THE INFORMATION IN THIS ARTICLE APPLIES TO:
- EFT Server, version 6.0 and later
What is the difference between "basic authentication" and "form-based authentication"?
Basic authentication, or “basic auth” is formally defined in the Hypertext Transfer Protocol standard, RFC 1945. When a client (your browser) connects to a web server, it sends a “WWW-Authenticate: Basic” message in the HTTP header. Shortly after that, it sends your login credentials to the server using a mild obfuscation technique called base64 encoding. When HTTPS is used, these credentials are protected, so it’s not considered insecure, which is why basic auth gained widespread use over the years. The biggest problem with basic auth has to do with the logging off the server, as most browsers tend to cache sessions and have inconsistently dealt with the need to properly close and clear connection states (or sessions) so that another (different) user couldn’t log back in by refreshing the browser.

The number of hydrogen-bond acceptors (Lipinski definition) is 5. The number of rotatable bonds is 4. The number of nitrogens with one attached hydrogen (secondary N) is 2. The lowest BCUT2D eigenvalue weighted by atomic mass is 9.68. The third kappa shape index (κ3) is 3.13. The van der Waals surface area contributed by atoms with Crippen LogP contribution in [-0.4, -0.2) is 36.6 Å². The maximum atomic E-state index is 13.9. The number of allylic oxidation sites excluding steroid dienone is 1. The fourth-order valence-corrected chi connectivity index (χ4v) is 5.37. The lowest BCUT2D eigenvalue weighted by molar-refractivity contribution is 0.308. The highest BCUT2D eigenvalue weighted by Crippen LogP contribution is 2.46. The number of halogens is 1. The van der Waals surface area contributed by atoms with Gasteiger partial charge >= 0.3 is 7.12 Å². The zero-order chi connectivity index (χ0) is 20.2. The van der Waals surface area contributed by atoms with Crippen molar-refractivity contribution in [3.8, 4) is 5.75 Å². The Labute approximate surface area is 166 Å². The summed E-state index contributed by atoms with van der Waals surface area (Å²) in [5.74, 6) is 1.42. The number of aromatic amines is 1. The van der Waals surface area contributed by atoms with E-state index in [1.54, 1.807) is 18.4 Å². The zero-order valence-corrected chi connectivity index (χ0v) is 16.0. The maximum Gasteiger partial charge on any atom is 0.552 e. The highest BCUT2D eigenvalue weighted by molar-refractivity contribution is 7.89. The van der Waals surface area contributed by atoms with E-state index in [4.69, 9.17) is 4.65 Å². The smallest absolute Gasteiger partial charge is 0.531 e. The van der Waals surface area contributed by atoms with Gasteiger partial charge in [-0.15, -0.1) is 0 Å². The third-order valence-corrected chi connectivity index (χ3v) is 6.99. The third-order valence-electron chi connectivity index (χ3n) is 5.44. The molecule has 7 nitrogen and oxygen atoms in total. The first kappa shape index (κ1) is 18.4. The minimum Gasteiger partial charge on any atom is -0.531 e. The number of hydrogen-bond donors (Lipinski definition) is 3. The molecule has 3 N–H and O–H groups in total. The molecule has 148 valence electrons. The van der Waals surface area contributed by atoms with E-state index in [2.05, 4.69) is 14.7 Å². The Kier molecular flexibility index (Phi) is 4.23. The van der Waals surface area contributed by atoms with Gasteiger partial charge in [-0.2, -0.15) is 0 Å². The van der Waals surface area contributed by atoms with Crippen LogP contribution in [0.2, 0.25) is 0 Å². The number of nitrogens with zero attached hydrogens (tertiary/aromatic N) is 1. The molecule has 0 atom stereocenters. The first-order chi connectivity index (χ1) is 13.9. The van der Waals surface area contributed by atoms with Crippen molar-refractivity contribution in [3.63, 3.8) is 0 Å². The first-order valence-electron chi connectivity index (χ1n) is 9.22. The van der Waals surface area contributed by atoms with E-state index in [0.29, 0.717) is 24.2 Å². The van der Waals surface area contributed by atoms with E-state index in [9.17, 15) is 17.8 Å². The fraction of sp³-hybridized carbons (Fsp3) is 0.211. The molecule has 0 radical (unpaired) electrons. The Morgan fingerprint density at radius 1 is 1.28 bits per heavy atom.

Form-based authentication is not formalized by any RFC. In essence, it is a programmatic method of authentication that developers create to mitigate the downside of basic auth. Most implementations of form-based authentication share the following characteristics:
1) They don’t use the formal HTTP authentication techniques (basic or digest).
2) They use the standard HTML form fields to pass the username and password values to the server.
3) The server validates the credentials and then creates a “session” that is tied to a unique key that is passed between the client and server on each http put and get request.
4) When the user clicks “log off” or the server logs the user off (for example after certain idle time), the server will invalidate the session key, which makes any subsequent communication between the client and server require re-validation (resubmission of login credentials via the form) in order to establish a new session key.
As with basic auth, form-based auth does not protect login credentials when connected over HTTP, therefore it is not more “secure” than basic auth in how it handles user credentials. It is however more secure when it comes to properly logging the user off after a certain period of inactivity or if the user no longer requires use of the system and decides to log out.
For details of basic auth and form-based auth in EFT Server, refer to End-User Log In to EFT Server.